The Tulip Period and the Wallachian Style

The Wallachian style in art and architecture, which is usually known as Brancovenesc (an incorrect term, in my opinion), was developed in the geopolitical and cultural context of the Ottoman Empire at the end of the 17th century, culminating with the first decades of the 18th century, a period in the cultural history of the Ottoman Empire, called the Tulip Period. It is an era of Europeanisation of the Istanbul’s empire’s elite, and experimentation with new artistic models, and their synthesis in what will become the Ottoman Baroque and Rococo. The Wallachian style is a repercussion of those major trends in the special cultural conditions of Wallachia, with its Byzantine heritage, and its political autonomy as an Ottoman vassal, at the frontier of the sultan’s realm. In this video I articulate the broader phenomenon of the Tulip Period, to its narrower and more peculiar manifestation as the Wallachian Style, highlighting its wide international and complex cultural context of those times. Only through such a broad perspective we can understand the meanings and manifestations of the architectural style of Wallachia, that principality’s most important contribution to the world culture.


My aim, through this series of blog articles, is to inspire appreciation of the historic houses of Romania and Southeast Europe, a virtually undiscovered, but fascinating chapter of world’s architectural history and heritage.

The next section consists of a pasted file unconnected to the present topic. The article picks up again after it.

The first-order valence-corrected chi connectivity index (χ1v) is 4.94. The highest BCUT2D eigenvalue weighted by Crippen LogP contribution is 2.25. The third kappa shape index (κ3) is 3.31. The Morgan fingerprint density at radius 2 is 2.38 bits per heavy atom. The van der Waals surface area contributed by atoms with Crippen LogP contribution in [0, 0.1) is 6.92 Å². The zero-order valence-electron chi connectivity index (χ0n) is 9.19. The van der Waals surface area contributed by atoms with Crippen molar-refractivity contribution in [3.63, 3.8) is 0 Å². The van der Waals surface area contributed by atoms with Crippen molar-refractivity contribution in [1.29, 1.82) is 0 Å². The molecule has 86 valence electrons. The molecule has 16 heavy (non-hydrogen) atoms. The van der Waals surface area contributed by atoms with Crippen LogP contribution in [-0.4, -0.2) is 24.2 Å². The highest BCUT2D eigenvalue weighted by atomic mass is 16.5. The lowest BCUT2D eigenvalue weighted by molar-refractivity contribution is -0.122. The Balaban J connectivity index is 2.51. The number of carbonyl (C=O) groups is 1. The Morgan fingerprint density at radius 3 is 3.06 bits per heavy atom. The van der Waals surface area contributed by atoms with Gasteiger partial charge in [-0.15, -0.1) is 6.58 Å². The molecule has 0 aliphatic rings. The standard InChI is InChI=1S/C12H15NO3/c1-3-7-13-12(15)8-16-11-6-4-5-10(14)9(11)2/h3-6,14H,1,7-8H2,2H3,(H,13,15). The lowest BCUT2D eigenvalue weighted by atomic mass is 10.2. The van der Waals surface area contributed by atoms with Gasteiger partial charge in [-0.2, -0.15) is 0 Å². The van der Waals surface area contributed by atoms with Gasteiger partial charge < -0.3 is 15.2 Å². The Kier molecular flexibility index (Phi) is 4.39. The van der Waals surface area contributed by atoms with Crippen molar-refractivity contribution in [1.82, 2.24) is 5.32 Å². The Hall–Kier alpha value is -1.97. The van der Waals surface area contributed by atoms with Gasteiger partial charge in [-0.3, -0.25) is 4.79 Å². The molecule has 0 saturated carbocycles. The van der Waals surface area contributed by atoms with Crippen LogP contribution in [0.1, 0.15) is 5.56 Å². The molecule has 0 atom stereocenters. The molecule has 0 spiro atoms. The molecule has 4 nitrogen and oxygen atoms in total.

If you have a historic house project in Romania or other country in Southeast Europe, I would be delighted to advise you in aspects pertaining to its architectural history and ways to preserve as much as possible from its period fabric and aesthetics in the course of restoration or renovation works, or to counsel you with specialist consultancy work related to that project. To discuss your particular plan please see my contact details in the Contact page of this website.

Description of 1900s Bucharest in The Catholic Encyclopaedia

I would like to recommend a very fitting description of Bucharest at about 1905 in the Catholic Encyclopaedia, written by someone obviously skilled in snapping the essence of a place in just a few sentences, who probably was a first time visitor to the city and thus had the advantage of a fresh eye observer:

The city is situated in a swampy plain on both sides of the Dimbobitza which is here crossed by about a dozen bridges. It is noted for many stately edifices, and the semi-Oriental appearance of its older quarters is heightened by the numerous gardens and the bright domes of its Greek churches.

Source: The Catholic Encyclopedia